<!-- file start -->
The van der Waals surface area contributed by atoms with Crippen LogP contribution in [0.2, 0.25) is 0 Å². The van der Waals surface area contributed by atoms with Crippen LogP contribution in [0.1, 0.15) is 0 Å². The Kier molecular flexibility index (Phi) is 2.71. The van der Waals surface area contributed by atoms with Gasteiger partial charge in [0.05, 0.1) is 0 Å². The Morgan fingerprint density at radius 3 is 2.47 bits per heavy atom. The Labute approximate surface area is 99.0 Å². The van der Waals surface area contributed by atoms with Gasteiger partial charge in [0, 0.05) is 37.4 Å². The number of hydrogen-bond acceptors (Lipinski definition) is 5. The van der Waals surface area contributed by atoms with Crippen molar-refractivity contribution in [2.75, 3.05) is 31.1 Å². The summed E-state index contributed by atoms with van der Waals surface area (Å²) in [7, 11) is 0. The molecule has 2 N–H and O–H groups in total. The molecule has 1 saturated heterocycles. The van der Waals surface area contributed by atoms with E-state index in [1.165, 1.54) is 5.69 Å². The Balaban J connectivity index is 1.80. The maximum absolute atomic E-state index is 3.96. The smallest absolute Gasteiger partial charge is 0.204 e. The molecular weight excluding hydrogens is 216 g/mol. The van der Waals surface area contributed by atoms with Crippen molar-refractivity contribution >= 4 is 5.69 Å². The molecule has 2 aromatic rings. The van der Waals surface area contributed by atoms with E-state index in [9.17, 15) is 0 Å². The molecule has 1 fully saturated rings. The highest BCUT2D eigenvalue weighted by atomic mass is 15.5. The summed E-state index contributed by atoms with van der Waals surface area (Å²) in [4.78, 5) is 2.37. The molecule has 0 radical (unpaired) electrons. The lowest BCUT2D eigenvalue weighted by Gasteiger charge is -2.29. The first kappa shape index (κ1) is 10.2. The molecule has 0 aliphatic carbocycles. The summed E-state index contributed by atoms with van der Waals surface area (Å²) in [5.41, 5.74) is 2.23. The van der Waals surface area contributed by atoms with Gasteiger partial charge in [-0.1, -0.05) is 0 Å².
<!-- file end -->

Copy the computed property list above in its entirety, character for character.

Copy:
The van der Waals surface area contributed by atoms with Crippen LogP contribution in [0.2, 0.25) is 0 Å². The van der Waals surface area contributed by atoms with Crippen LogP contribution in [0.1, 0.15) is 0 Å². The Kier molecular flexibility index (Phi) is 2.71. The van der Waals surface area contributed by atoms with Gasteiger partial charge in [0.05, 0.1) is 0 Å². The Morgan fingerprint density at radius 3 is 2.47 bits per heavy atom. The Labute approximate surface area is 99.0 Å². The van der Waals surface area contributed by atoms with Gasteiger partial charge in [0, 0.05) is 37.4 Å². The number of hydrogen-bond acceptors (Lipinski definition) is 5. The van der Waals surface area contributed by atoms with Crippen molar-refractivity contribution in [2.75, 3.05) is 31.1 Å². The summed E-state index contributed by atoms with van der Waals surface area (Å²) in [7, 11) is 0. The molecule has 2 N–H and O–H groups in total. The molecule has 1 saturated heterocycles. The van der Waals surface area contributed by atoms with E-state index in [1.165, 1.54) is 5.69 Å². The Balaban J connectivity index is 1.80. The maximum absolute atomic E-state index is 3.96. The smallest absolute Gasteiger partial charge is 0.204 e. The molecular weight excluding hydrogens is 216 g/mol. The van der Waals surface area contributed by atoms with Crippen molar-refractivity contribution >= 4 is 5.69 Å². The molecule has 2 aromatic rings. The van der Waals surface area contributed by atoms with E-state index in [9.17, 15) is 0 Å². The molecule has 1 fully saturated rings. The highest BCUT2D eigenvalue weighted by atomic mass is 15.5. The summed E-state index contributed by atoms with van der Waals surface area (Å²) in [4.78, 5) is 2.37. The molecule has 0 radical (unpaired) electrons. The lowest BCUT2D eigenvalue weighted by Gasteiger charge is -2.29. The first kappa shape index (κ1) is 10.2. The molecule has 0 aliphatic carbocycles. The summed E-state index contributed by atoms with van der Waals surface area (Å²) in [5.41, 5.74) is 2.23. The van der Waals surface area contributed by atoms with Gasteiger partial charge in [-0.1, -0.05) is 0 Å².